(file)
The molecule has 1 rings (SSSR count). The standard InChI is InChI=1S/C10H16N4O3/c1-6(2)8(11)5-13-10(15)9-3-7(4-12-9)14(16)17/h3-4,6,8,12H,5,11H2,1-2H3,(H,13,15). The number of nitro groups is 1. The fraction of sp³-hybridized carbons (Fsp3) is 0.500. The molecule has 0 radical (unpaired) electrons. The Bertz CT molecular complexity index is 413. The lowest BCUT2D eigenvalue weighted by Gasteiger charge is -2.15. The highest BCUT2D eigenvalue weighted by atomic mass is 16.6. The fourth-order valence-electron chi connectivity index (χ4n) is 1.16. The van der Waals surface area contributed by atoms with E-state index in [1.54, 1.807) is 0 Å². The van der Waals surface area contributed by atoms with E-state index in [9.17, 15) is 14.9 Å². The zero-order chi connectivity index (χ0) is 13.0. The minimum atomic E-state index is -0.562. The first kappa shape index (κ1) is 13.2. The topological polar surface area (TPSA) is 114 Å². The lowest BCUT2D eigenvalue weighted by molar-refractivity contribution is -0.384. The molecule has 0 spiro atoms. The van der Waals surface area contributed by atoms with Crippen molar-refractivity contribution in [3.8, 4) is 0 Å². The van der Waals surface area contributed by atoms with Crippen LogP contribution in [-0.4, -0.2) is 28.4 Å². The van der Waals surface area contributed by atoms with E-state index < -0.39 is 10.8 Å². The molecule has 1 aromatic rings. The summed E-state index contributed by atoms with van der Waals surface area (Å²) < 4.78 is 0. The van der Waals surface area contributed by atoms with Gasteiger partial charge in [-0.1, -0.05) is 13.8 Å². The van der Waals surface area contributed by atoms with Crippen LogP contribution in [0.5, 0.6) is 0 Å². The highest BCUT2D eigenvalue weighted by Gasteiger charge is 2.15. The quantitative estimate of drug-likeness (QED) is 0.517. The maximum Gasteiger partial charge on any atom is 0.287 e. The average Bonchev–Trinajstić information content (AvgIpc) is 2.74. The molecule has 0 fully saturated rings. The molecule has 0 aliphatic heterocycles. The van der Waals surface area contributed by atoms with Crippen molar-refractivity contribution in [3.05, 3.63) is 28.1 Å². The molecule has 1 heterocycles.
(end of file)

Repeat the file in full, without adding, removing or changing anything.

The molecule has 1 rings (SSSR count). The standard InChI is InChI=1S/C10H16N4O3/c1-6(2)8(11)5-13-10(15)9-3-7(4-12-9)14(16)17/h3-4,6,8,12H,5,11H2,1-2H3,(H,13,15). The number of nitro groups is 1. The fraction of sp³-hybridized carbons (Fsp3) is 0.500. The molecule has 0 radical (unpaired) electrons. The Bertz CT molecular complexity index is 413. The lowest BCUT2D eigenvalue weighted by Gasteiger charge is -2.15. The highest BCUT2D eigenvalue weighted by atomic mass is 16.6. The fourth-order valence-electron chi connectivity index (χ4n) is 1.16. The van der Waals surface area contributed by atoms with E-state index in [1.54, 1.807) is 0 Å². The van der Waals surface area contributed by atoms with E-state index in [9.17, 15) is 14.9 Å². The zero-order chi connectivity index (χ0) is 13.0. The minimum atomic E-state index is -0.562. The first kappa shape index (κ1) is 13.2. The topological polar surface area (TPSA) is 114 Å². The lowest BCUT2D eigenvalue weighted by molar-refractivity contribution is -0.384. The molecule has 0 spiro atoms. The van der Waals surface area contributed by atoms with Crippen molar-refractivity contribution in [3.8, 4) is 0 Å². The van der Waals surface area contributed by atoms with Crippen LogP contribution in [-0.4, -0.2) is 28.4 Å². The van der Waals surface area contributed by atoms with E-state index < -0.39 is 10.8 Å². The molecule has 1 aromatic rings. The summed E-state index contributed by atoms with van der Waals surface area (Å²) < 4.78 is 0. The van der Waals surface area contributed by atoms with Gasteiger partial charge in [-0.1, -0.05) is 13.8 Å². The van der Waals surface area contributed by atoms with Crippen LogP contribution in [0.5, 0.6) is 0 Å². The highest BCUT2D eigenvalue weighted by Gasteiger charge is 2.15. The quantitative estimate of drug-likeness (QED) is 0.517. The maximum Gasteiger partial charge on any atom is 0.287 e. The average Bonchev–Trinajstić information content (AvgIpc) is 2.74. The molecule has 0 fully saturated rings. The molecule has 0 aliphatic heterocycles. The van der Waals surface area contributed by atoms with Crippen molar-refractivity contribution in [3.05, 3.63) is 28.1 Å². The molecule has 1 heterocycles.